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5 Supplements You Can’t Train Without

Author: Rudy Mawer Contributing Author

When it comes to pre-workout mixes there are a lot of useless combos and ingredients, with either no research supporting them or crazy doses that simply won’t work.

However, here at KAGED MUSCLE you know we do things a little differently, using only the research-proven and benefit supplements. By taking these specific ingredients, you can quickly improve your performance, fat burning ability and overall results.

Best of all, it’s not going to take weeks, some of these ingredients even work from the very FIRST use. Talk about fast results!

Here are 5 research-proven supplements you simply can’t train without (if you want to maximize your results, that is)…

Creatine

As it’s the world’s number 1 muscle building supplement, we really had to make this supplement number 1 on your list.
Creatine is definitely a no-brainer when it comes to any high intensity athlete, bodybuilder or gym-goer. There’s over 500 studies proving its benefits and dozens of studies show it to be extremely safe for normal use - there is really no reason someone wouldn’t be using creatine.

In addition, it’s now being used to treat brain disease, improve general health and even help control blood sugar and carbohydrate tolerance. Combined with the fact it is relatively cheap to buy, compared to most other supplements, you would be almost crazy not to use it.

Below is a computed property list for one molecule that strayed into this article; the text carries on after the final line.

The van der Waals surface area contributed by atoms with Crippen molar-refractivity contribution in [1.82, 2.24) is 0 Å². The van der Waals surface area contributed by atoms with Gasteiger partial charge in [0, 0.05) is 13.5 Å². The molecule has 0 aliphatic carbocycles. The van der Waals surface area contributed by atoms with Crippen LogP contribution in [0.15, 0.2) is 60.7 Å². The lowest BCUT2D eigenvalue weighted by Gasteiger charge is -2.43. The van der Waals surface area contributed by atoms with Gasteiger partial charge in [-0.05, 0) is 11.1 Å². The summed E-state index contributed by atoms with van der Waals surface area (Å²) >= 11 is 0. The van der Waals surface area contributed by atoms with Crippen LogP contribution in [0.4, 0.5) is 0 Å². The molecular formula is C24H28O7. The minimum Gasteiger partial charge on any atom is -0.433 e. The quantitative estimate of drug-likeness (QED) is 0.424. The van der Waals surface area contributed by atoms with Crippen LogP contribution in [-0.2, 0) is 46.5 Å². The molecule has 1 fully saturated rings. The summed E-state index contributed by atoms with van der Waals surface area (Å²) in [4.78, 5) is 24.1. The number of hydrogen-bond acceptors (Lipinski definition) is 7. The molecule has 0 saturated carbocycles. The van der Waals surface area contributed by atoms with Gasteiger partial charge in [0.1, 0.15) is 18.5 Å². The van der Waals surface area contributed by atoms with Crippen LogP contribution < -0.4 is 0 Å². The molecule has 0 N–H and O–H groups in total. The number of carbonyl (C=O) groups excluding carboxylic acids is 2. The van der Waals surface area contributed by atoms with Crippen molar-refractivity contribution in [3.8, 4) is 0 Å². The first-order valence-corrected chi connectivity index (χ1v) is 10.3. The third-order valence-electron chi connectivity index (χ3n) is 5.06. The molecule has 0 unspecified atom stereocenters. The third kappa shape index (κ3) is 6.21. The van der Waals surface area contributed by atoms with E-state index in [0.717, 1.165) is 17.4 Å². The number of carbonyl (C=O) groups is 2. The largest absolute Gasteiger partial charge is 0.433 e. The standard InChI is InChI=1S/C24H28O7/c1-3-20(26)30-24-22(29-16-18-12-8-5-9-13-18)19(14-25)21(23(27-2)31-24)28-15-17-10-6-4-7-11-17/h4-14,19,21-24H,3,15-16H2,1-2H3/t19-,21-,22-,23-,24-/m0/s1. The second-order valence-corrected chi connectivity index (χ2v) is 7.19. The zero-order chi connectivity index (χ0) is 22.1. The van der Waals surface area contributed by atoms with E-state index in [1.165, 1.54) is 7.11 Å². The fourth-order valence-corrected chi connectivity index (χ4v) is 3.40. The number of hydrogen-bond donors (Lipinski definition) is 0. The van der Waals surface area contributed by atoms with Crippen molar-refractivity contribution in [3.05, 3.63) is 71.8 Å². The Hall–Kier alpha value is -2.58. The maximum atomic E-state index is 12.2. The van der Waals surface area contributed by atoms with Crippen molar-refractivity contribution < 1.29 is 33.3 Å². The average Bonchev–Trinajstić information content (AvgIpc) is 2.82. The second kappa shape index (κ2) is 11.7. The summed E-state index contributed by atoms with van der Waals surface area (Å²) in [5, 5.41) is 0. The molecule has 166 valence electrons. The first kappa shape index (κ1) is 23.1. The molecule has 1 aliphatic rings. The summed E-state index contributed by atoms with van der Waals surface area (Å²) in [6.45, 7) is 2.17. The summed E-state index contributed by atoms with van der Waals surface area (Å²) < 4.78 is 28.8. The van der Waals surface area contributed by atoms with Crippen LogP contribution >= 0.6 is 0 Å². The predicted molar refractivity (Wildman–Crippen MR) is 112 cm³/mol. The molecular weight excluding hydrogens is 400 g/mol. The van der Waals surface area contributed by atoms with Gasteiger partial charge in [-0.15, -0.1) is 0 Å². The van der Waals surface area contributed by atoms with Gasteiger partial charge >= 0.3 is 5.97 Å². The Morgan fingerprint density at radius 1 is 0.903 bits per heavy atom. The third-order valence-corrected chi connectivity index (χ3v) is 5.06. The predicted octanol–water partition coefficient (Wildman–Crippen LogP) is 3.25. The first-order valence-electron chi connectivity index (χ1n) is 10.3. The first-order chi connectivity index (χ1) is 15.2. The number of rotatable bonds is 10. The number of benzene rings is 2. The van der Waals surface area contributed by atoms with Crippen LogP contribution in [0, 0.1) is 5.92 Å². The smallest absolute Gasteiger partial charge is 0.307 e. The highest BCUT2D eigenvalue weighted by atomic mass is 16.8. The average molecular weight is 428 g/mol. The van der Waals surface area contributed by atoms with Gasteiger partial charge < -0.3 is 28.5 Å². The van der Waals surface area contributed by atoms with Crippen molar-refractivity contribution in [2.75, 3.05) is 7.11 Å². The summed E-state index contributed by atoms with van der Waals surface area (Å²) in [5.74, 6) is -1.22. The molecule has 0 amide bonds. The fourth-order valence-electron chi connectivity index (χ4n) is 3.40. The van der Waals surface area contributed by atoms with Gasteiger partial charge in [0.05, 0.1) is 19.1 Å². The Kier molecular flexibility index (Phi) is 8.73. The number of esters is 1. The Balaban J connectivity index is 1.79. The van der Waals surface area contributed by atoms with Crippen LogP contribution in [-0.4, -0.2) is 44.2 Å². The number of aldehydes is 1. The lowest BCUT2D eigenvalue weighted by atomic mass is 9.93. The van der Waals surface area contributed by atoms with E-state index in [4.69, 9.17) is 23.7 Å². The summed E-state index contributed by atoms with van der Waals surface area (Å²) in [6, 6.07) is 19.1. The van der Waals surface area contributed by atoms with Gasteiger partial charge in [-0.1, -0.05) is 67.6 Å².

In one study, they tested the use of creatine in weightlifters and monitored their exercise performance. Specifically, they looked at peak power (i.e. strength or how much they could lift) and also the amount of reps per set. For a bodybuilder, these are the two most fundamental principles. If you want to grow, you need to lift heavier and for more reps… giving you more total work volume.

As shown below, the creatine group (in the hashed bars or 3rd column) performed a higher amount of reps on every set during a 5 set bench press test. Although those changes may look small, it added about 15% extra work volume, which is very significant.

For peak power, they saw even greater benefit, especially as the sets went on (i.e. set 4 and 5) and fatigue started to occur.

If you’re not using the PRE, IN and RE KAGED stack already, which contains a high quality and concentrated form, Creatine HCI, then either add that into your routine or, simply get some KAGED MUSCLE Creatine HCI and add in 1 serving pre or post workout.

Caffeine

Caffeine is closely following creatine as one of the world’s best supplements for exercise performance. For slightly longer events, fat loss and general energy, caffeine actually excels and is probably the best legal supplement around for boosting these areas.

The combination of creatine and caffeine combined is a perfect mix, pretty much covering every aspect of performance and physique enhancement imaginable.

If you’re trying to gain large amounts of muscle, creatine will certainly be best; however, the addition of caffeine will help you shred fat and improve your overall workouts, helping you grow lean muscle and ultimately, a lean yet muscular physique.

Caffeine actually works via numerous mechanisms, stimulating your whole body via the brain and central nervous system. This basically excites your brain and muscles, putting them into turbo mode and helping you blast through even the toughest of Kris’s DTP sets!
It also enhances fat loss, teaching your body to use more of the fat stores for energy during your workout, helping preserve muscle and delaying the time to fatigue. On a daily basis, caffeine is actually used as a popular fat burner, because it not only helps burn more fat but can also reduce food and therefore calorie intake.